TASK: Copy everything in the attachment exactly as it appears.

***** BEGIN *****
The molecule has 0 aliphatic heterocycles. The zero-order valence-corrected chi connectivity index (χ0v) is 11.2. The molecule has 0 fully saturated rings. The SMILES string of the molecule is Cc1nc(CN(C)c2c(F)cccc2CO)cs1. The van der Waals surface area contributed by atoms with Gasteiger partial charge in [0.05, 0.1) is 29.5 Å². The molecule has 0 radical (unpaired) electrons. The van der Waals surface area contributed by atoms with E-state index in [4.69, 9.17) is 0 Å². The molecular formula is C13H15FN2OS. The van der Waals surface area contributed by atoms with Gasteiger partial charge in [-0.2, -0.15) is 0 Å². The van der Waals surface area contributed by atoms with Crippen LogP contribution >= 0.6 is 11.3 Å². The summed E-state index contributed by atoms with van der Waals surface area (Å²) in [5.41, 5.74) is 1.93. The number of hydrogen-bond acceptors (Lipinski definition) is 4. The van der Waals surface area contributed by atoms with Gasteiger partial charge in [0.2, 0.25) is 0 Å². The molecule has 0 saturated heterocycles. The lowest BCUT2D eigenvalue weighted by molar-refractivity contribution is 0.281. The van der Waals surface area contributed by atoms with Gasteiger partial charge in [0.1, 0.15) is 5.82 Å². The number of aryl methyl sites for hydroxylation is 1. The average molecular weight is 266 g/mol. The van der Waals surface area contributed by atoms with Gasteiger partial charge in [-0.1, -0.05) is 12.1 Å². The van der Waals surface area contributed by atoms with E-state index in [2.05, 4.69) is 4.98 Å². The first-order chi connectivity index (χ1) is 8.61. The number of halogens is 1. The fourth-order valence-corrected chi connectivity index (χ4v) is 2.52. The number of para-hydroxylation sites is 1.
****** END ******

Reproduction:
The molecule has 0 aliphatic heterocycles. The zero-order valence-corrected chi connectivity index (χ0v) is 11.2. The molecule has 0 fully saturated rings. The SMILES string of the molecule is Cc1nc(CN(C)c2c(F)cccc2CO)cs1. The van der Waals surface area contributed by atoms with Gasteiger partial charge in [0.05, 0.1) is 29.5 Å². The molecule has 0 radical (unpaired) electrons. The van der Waals surface area contributed by atoms with E-state index in [4.69, 9.17) is 0 Å². The molecular formula is C13H15FN2OS. The van der Waals surface area contributed by atoms with Gasteiger partial charge in [-0.2, -0.15) is 0 Å². The van der Waals surface area contributed by atoms with Crippen LogP contribution >= 0.6 is 11.3 Å². The summed E-state index contributed by atoms with van der Waals surface area (Å²) in [5.41, 5.74) is 1.93. The number of hydrogen-bond acceptors (Lipinski definition) is 4. The van der Waals surface area contributed by atoms with Gasteiger partial charge in [0.2, 0.25) is 0 Å². The molecule has 0 saturated heterocycles. The lowest BCUT2D eigenvalue weighted by molar-refractivity contribution is 0.281. The van der Waals surface area contributed by atoms with Gasteiger partial charge in [0.1, 0.15) is 5.82 Å². The number of aryl methyl sites for hydroxylation is 1. The average molecular weight is 266 g/mol. The van der Waals surface area contributed by atoms with Gasteiger partial charge in [-0.1, -0.05) is 12.1 Å². The van der Waals surface area contributed by atoms with E-state index in [2.05, 4.69) is 4.98 Å². The first-order chi connectivity index (χ1) is 8.61. The number of halogens is 1. The fourth-order valence-corrected chi connectivity index (χ4v) is 2.52. The number of para-hydroxylation sites is 1.